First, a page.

Science Fair Project Encyclopedia
- This article is about the island of Barra in Scotland. For other places of the same name, see Barra (disambiguation).
Barra (Eilean Bharraigh in Gaelic) is a mostly Roman Catholic island, and the southernmost inhabited island of the Outer Hebrides in Scotland. In the 2001 census its usually resident population was 1,172. The Clan MacNeil has strong ties to the Isle of Barra and can trace its lineage back to the O'Neils of Ulster (hence the red hand on the arms of the Chief) who came to Barra from Ireland around the year 1000.
Barra's main village is Castlebay (Bàgh a'Chaisteil). The town is home to Kisimul Castle, hereditary seat of the MacNeil's, and the Dualchas Heritage and Cultural Centre. Barra is also linked by a causeway to Vatersay.(Eilean Bhatarsaigh).
Every summer, the Feis Barraigh brings the whole island together in a cultural festival.
Barra is abundant with stunning scenery, rare flowers and wildlife, which can be appreciated by coastal or hill walks, drives or cycle rides along the various small roads. Car and bicycle hire are available locally.
Getting to and from Barra
Barra's tiny airport is unique in Britain in that the runway is a beach (Cockle Strand ). Planes can only land and take off at low tide meaning that the timetable varies. The beach is also a source of cockles.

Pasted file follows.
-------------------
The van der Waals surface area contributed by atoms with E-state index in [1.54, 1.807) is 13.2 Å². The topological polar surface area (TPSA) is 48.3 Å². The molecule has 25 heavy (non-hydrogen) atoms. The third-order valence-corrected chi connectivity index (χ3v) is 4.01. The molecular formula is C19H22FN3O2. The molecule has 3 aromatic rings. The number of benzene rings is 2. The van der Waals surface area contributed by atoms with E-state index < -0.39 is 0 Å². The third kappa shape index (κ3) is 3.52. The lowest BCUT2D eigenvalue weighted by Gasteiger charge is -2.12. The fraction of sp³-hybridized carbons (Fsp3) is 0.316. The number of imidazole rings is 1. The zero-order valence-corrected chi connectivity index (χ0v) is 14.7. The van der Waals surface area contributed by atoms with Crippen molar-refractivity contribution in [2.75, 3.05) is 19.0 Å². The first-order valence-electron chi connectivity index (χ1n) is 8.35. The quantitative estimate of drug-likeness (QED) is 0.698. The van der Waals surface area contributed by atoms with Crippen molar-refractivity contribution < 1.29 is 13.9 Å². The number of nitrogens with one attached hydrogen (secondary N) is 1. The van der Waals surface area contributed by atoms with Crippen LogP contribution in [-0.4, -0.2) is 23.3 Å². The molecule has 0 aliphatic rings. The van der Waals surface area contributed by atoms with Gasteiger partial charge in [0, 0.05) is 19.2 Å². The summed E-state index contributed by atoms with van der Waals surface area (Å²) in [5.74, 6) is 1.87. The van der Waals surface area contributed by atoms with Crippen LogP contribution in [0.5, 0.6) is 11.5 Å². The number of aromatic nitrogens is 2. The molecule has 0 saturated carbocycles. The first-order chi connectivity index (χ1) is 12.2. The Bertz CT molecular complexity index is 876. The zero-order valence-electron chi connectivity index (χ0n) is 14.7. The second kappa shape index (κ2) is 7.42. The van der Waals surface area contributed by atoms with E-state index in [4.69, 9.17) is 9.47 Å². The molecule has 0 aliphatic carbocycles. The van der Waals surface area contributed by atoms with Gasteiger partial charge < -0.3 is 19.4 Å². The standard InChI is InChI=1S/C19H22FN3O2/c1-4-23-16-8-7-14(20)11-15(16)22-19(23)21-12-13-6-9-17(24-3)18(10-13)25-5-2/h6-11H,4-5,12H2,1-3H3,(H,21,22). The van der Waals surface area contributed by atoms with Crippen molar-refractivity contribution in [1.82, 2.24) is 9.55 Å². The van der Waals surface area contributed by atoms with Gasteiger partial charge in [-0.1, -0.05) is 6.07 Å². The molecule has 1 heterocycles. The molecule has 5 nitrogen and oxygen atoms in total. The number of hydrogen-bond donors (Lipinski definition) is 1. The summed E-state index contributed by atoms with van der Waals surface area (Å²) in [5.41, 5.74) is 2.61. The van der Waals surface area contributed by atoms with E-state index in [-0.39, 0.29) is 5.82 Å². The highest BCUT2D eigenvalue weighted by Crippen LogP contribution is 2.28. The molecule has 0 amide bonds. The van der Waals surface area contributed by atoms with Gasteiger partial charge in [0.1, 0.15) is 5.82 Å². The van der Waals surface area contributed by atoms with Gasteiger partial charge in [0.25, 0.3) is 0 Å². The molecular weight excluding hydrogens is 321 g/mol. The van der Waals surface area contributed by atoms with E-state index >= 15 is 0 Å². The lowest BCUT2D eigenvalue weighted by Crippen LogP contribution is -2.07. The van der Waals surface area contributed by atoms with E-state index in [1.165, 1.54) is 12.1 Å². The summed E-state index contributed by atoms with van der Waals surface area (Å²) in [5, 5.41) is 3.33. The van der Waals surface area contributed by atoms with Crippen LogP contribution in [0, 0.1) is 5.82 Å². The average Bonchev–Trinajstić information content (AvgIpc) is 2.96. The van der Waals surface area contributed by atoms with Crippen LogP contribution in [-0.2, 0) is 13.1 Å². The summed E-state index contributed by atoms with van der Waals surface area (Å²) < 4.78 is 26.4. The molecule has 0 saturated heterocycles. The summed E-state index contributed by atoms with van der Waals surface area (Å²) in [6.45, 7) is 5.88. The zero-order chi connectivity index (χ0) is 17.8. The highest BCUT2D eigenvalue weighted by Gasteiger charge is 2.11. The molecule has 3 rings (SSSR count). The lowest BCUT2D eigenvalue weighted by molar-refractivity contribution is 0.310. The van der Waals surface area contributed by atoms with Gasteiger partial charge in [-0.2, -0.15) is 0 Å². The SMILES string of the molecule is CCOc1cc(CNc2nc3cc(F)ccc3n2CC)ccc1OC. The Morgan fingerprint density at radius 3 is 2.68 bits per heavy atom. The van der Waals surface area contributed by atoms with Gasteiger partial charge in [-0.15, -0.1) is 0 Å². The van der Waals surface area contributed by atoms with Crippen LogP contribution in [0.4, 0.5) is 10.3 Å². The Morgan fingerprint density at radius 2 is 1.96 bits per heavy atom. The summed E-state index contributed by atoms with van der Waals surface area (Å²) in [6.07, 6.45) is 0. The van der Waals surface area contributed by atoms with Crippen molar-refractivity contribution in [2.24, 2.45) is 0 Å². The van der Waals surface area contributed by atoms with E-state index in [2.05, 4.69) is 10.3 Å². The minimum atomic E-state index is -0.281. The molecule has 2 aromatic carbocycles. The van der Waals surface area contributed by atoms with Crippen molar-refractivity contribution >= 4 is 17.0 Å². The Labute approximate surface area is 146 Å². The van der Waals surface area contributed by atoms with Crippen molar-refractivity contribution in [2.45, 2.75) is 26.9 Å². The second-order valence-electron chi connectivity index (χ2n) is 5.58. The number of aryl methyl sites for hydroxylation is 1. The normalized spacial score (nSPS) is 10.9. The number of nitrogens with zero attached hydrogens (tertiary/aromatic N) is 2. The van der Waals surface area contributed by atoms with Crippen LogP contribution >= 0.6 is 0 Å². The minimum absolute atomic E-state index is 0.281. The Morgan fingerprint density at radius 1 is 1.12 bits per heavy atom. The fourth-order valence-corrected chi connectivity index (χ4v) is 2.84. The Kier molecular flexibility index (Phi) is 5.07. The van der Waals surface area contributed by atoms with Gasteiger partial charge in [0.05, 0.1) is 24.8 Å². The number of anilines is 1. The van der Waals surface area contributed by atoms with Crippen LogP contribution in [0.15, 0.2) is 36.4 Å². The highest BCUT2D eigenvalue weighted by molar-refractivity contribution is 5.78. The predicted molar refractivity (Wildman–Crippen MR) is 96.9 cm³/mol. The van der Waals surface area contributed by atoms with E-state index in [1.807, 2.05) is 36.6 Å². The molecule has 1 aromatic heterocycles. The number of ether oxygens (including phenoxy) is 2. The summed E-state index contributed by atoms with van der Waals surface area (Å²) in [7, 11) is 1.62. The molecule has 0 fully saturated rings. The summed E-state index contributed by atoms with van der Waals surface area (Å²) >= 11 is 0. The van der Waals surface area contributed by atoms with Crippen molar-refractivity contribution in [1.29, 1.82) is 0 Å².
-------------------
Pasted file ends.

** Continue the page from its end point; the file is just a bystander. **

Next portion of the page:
Castlebay is the main ferry port from which ferries sail to Oban on the Scottish mainland and Lochboisdale on South Uist. A vehicular ferry also travels between Ceann a'Gharaidh on Eriskay and Ardmore (Aird Mhòr) on Barra. The crossing takes around 40 minutes.
The Barra flag, a white Nordic cross on a green field, has the same traditional colours as Fionbarr , the saint from Ireland after whom Barra is named.
The flags of other Outer Hebridean islands, that of South Uist and Benbecula also contain the same shade of green. The arms of the Mac Neil clan, fundamental to Barra history, include the Red Hand of Ulster - yet another connection with Ireland.
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